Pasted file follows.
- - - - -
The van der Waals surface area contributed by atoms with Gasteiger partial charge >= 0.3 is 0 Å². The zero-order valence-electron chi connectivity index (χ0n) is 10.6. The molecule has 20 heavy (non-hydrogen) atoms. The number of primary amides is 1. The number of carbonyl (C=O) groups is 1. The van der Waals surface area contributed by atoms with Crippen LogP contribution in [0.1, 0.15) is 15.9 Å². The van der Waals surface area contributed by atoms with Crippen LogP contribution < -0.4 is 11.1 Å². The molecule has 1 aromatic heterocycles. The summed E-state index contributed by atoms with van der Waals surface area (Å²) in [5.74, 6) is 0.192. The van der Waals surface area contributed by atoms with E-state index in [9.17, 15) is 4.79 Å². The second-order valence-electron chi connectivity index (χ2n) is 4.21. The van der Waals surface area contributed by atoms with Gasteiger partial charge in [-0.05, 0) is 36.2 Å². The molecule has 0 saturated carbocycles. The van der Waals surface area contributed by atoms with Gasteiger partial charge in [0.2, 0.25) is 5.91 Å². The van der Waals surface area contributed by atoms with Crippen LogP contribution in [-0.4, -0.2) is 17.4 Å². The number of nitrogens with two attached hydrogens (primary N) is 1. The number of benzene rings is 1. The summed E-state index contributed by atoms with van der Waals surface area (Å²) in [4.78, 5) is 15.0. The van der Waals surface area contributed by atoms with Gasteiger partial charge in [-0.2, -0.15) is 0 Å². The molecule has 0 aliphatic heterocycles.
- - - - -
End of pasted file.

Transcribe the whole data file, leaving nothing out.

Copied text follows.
The van der Waals surface area contributed by atoms with Gasteiger partial charge >= 0.3 is 0 Å². The zero-order valence-electron chi connectivity index (χ0n) is 10.6. The molecule has 20 heavy (non-hydrogen) atoms. The number of primary amides is 1. The number of carbonyl (C=O) groups is 1. The van der Waals surface area contributed by atoms with Crippen LogP contribution in [0.1, 0.15) is 15.9 Å². The van der Waals surface area contributed by atoms with Crippen LogP contribution < -0.4 is 11.1 Å². The molecule has 1 aromatic heterocycles. The summed E-state index contributed by atoms with van der Waals surface area (Å²) in [5.74, 6) is 0.192. The van der Waals surface area contributed by atoms with E-state index in [9.17, 15) is 4.79 Å². The second-order valence-electron chi connectivity index (χ2n) is 4.21. The van der Waals surface area contributed by atoms with Gasteiger partial charge in [-0.05, 0) is 36.2 Å². The molecule has 0 saturated carbocycles. The van der Waals surface area contributed by atoms with Gasteiger partial charge in [0.2, 0.25) is 5.91 Å². The van der Waals surface area contributed by atoms with Crippen LogP contribution in [-0.4, -0.2) is 17.4 Å². The number of nitrogens with two attached hydrogens (primary N) is 1. The number of benzene rings is 1. The summed E-state index contributed by atoms with van der Waals surface area (Å²) in [4.78, 5) is 15.0. The van der Waals surface area contributed by atoms with Gasteiger partial charge in [-0.2, -0.15) is 0 Å². The molecule has 0 aliphatic heterocycles.